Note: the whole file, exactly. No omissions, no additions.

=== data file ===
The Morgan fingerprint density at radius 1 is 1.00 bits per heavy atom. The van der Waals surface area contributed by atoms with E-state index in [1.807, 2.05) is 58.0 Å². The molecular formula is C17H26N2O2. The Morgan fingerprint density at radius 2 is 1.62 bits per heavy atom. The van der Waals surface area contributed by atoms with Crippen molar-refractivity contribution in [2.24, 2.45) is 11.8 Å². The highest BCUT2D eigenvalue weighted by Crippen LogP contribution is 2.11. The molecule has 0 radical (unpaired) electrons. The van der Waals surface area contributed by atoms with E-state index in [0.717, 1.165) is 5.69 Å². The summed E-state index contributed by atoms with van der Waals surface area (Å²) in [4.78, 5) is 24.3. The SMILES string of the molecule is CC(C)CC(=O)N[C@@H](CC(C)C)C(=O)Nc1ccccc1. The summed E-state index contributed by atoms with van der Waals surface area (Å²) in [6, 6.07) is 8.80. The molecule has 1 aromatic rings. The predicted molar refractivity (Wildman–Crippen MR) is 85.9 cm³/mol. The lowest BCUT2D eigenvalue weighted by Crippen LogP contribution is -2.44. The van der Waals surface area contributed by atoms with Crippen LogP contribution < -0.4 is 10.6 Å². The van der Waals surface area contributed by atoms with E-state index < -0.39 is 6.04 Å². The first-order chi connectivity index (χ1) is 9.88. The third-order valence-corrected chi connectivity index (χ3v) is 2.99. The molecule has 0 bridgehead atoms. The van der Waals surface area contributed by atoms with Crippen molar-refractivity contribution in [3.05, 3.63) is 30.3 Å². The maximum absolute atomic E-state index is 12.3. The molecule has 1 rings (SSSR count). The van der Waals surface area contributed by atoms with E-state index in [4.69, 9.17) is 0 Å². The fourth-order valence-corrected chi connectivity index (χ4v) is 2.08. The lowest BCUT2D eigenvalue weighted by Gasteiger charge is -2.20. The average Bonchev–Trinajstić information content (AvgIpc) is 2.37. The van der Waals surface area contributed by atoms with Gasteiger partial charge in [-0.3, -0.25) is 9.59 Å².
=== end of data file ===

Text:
The Morgan fingerprint density at radius 1 is 1.00 bits per heavy atom. The van der Waals surface area contributed by atoms with E-state index in [1.807, 2.05) is 58.0 Å². The molecular formula is C17H26N2O2. The Morgan fingerprint density at radius 2 is 1.62 bits per heavy atom. The van der Waals surface area contributed by atoms with Crippen molar-refractivity contribution in [2.24, 2.45) is 11.8 Å². The highest BCUT2D eigenvalue weighted by Crippen LogP contribution is 2.11. The molecule has 0 radical (unpaired) electrons. The van der Waals surface area contributed by atoms with E-state index in [0.717, 1.165) is 5.69 Å². The summed E-state index contributed by atoms with van der Waals surface area (Å²) in [4.78, 5) is 24.3. The SMILES string of the molecule is CC(C)CC(=O)N[C@@H](CC(C)C)C(=O)Nc1ccccc1. The summed E-state index contributed by atoms with van der Waals surface area (Å²) in [6, 6.07) is 8.80. The molecule has 1 aromatic rings. The predicted molar refractivity (Wildman–Crippen MR) is 85.9 cm³/mol. The lowest BCUT2D eigenvalue weighted by Crippen LogP contribution is -2.44. The van der Waals surface area contributed by atoms with Crippen LogP contribution < -0.4 is 10.6 Å². The van der Waals surface area contributed by atoms with E-state index < -0.39 is 6.04 Å². The first-order chi connectivity index (χ1) is 9.88. The third-order valence-corrected chi connectivity index (χ3v) is 2.99. The molecule has 0 bridgehead atoms. The van der Waals surface area contributed by atoms with Crippen molar-refractivity contribution in [3.05, 3.63) is 30.3 Å². The maximum absolute atomic E-state index is 12.3. The molecule has 1 rings (SSSR count). The van der Waals surface area contributed by atoms with E-state index in [4.69, 9.17) is 0 Å². The fourth-order valence-corrected chi connectivity index (χ4v) is 2.08. The lowest BCUT2D eigenvalue weighted by Gasteiger charge is -2.20. The average Bonchev–Trinajstić information content (AvgIpc) is 2.37. The van der Waals surface area contributed by atoms with Gasteiger partial charge in [-0.3, -0.25) is 9.59 Å².